Ultimately, this book is a blueprint for someone's ideal world. Joel Kovel isn't a writer, really, in the sense of fascination with language itself. Maybe he is, I don't know. But primarily through this book, he's a historian and he's a sociologist and he's a dreamer and he puts forth a beautiful image but there's a difference, because right here, right now, we're writers. Our job is to bring our hearts critically to bear on our language.

So if you read this and like me, you fall all over yourself with desire, the question becomes: what does the writing look like that arises and arrives from its dreaming? Where does it come from and where does it go? And further, once the verbal heart is sated: what forms, methods, and contents for writing does Kovel's blueprint point you toward in the aftermath?

These aren't just academic questions. If this is the 95 Cent Skool, and we are committed to the assumption that "the basis of poetry is not personal expression or the truth of any given individual, but shared social struggle," then how you relate to the social struggle between anti-ecological capitalism and ecosocialism described in this book is of crucial importance to your poetics. How does it enter into your poetic life, process or conclusion? Consider, and discuss.

Friday, June 11, 2010

One Book Hunted Down

joel kovel the enemy of nature Pictures, Images and Photos

Hello Skooler,

I made it to Left Hand Books and chatted up the young people who volunteer there. Met these two incredible people who, as it turns out, were not really caffeinated: they were just teens. Amazing. I have never seen such energy. Not entirely true, but I guess it has been a while since I had seen that much enthusiasm and zest came from a human naturally, not from a human on drugs.

Ready for the hilarious part? There actually IS a guy who works at Left Hand Books who apparently does not know how to stop a one-way conversation (well, soliloquy) about Marx. At least this once, that guy exists. Anyhow, his name is X and I found out what day he works. I will sneak in and pretend to be looking for another book (as I have ordered a second book from the list). Hopefully he will seize the opportunity to talk about Marx once more and I will try to maintain eye contact and take notes.

Well, must return to the reading now.



PS. I found Joel Kovel's book there after looking in at least 5 other stores. Gotta love Left Hand Book Collective! Visit them:

Sunday, June 6, 2010

The List

Have you gotten the books, yet? Which ones? What do you think about it?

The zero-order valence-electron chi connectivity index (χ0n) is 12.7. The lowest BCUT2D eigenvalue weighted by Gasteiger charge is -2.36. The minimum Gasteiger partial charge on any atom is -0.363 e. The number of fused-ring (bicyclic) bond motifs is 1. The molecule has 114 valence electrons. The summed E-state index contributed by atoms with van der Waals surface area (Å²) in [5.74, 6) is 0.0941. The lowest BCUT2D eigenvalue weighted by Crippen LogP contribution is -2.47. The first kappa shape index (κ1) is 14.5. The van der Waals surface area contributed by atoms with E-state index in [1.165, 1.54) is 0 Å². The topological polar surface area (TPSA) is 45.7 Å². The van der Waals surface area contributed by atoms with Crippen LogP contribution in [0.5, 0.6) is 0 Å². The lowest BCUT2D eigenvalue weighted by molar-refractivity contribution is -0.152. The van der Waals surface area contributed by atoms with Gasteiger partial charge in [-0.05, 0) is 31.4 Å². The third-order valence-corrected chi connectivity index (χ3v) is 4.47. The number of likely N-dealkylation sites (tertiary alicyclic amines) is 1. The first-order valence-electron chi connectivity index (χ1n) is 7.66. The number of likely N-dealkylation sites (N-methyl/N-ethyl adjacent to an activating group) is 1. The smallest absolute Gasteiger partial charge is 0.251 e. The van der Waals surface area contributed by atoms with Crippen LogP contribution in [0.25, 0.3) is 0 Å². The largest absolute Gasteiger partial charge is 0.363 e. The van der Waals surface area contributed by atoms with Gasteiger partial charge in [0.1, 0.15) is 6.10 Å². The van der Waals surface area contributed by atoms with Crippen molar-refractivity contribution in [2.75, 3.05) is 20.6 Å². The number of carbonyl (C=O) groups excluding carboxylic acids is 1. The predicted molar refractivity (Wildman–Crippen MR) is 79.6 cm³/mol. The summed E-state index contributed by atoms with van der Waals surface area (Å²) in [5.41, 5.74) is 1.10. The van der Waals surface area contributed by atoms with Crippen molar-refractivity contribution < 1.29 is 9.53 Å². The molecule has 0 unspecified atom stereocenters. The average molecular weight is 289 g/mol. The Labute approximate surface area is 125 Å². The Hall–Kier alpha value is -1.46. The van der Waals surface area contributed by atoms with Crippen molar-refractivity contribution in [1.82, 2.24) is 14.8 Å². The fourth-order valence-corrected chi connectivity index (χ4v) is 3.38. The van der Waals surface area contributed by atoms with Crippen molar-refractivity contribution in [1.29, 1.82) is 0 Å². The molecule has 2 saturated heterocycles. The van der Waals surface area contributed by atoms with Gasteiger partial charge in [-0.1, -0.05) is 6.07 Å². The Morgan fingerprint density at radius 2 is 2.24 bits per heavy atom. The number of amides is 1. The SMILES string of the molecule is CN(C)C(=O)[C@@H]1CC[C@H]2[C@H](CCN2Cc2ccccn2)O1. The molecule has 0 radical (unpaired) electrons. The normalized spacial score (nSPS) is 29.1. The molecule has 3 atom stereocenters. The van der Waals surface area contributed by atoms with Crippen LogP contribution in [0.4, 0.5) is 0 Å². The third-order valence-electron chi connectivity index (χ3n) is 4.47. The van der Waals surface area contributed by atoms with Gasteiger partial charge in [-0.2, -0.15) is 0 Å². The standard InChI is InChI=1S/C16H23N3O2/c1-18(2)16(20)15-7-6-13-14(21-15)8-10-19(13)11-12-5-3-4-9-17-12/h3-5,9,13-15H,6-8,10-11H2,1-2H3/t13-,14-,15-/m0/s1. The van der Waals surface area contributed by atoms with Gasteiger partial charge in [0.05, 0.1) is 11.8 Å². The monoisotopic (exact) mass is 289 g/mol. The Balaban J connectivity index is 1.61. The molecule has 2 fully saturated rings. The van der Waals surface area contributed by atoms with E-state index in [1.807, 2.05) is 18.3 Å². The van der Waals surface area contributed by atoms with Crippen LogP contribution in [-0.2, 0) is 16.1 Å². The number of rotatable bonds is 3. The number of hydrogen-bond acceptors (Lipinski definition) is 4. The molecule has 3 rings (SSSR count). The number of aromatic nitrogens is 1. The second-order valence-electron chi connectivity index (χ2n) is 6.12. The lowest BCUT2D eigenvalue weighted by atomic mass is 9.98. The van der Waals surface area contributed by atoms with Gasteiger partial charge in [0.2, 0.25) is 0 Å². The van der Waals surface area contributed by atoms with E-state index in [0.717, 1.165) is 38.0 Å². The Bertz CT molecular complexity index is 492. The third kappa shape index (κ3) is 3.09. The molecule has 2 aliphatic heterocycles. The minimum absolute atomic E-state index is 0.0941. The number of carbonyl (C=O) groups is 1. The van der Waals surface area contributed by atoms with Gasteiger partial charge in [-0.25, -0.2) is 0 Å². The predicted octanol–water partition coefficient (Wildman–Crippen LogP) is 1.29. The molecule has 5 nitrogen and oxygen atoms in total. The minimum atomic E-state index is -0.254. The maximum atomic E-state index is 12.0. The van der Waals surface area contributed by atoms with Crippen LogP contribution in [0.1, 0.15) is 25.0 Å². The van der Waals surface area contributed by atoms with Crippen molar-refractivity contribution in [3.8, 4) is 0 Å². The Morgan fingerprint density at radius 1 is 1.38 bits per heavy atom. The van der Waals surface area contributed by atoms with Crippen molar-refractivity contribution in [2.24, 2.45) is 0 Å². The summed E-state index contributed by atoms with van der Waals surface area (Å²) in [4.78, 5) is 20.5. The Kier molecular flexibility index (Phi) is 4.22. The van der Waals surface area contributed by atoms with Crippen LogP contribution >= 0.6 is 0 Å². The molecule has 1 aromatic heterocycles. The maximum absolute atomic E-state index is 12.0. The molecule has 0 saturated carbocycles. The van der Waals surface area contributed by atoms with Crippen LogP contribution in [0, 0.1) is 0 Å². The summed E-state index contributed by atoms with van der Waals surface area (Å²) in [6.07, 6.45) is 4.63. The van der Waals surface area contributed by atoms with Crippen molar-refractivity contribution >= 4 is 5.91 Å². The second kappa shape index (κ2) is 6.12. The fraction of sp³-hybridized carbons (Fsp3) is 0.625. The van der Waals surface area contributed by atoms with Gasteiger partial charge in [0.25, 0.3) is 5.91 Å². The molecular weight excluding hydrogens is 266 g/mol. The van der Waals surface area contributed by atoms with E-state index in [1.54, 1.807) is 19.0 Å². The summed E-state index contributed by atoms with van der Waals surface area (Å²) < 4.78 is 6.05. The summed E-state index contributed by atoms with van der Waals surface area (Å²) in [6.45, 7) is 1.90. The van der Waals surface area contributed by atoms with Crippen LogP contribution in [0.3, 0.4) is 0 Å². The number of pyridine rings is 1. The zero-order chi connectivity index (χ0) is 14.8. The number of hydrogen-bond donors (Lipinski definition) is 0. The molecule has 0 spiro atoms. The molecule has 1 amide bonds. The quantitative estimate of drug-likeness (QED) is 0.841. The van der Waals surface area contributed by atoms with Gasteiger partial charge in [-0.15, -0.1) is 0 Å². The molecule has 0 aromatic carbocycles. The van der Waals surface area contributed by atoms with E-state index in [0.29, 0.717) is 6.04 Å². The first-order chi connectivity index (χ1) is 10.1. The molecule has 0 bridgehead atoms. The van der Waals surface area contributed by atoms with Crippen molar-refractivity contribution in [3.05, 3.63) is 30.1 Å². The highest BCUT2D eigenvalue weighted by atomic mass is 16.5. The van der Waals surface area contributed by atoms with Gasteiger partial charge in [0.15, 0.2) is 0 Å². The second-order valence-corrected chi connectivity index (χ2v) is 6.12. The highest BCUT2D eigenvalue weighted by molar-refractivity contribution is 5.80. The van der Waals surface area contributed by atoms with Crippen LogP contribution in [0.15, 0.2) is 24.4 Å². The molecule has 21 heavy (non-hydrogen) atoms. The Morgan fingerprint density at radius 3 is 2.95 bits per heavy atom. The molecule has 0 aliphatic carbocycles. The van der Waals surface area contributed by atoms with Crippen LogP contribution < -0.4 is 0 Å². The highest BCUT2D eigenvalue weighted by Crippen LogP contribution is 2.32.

- Read, Jason. The Micro-Politics of Capital: Marx and the Prehistory of the Present. SUNY Press, 2006.

You can read about Jason here: He's quite published; it's impressive.

- Kovel, Joel. The Enemy of Nature: the End of Capitalism or the End of the World. Zed Books, 2007 (2nd edition).

Joel Kovel has an extensive site. This is his bio:

- Avrich, Paul. The Modern School Movement: Anarchism and Education in the United States.AK Press, 2005.

Unfortunately, I was not able to find a site besides this one: It has a great bio for Paul.

Saturday, June 5, 2010

My love of Marx?

We all got the email about the books and the recommended reading to prepare for discussion this summer. I must admit that I am intimidated by the reading. You see, although Marx is a cool guy, I haven't read much of his work.

I know, you're probably getting embarrassed for me right now. Imagine how I feel. Before you write me a lecture on to the importance of his theories, you should know that I have tried to remedy my ignorance--without success. Obviously it's important stuff and it is evident that we will be discussing capitalism at the seminar. I understand.

Let me try to explain the situation. A strange thing happens when I start to read Marx. I will sit down with the text, plenty of time and optimism. At first, the reading seems normal. The words I come across register in my mind, as usual. They are not foreign, they make sense. Sure, but very soon, about a page and half into it, I enter this weird zone where the ideas and concepts pile up inside my brain, filling my head with dizziness and I loose all sense of what the hell it is I'm reading. It's like the bermuda triangle of philosophy. Now that I think about it, I have noticed a similar phenomenon when I read Joyce.

I really wish it wasn't the case but Ulysses and Das Kapital are my kryptonite! I fear the reading might require that I re-visit my old nemesis. Marx has a lot of foes but in this case it's not a result of his critique, I promise. I haven't read the guy enough to disagree with him. Alright, the excitement about tackling the reading for the Summer is tempered by me feeling a bit out of my league. I only hope the volunteer at Left Hand Books is still the guy that can go on for hours about our friend Chalie Marx. Yes, I have nicknamed Karl. I'm hoping it will endear him to me and that this will make reading his work more exciting.

Friday, June 4, 2010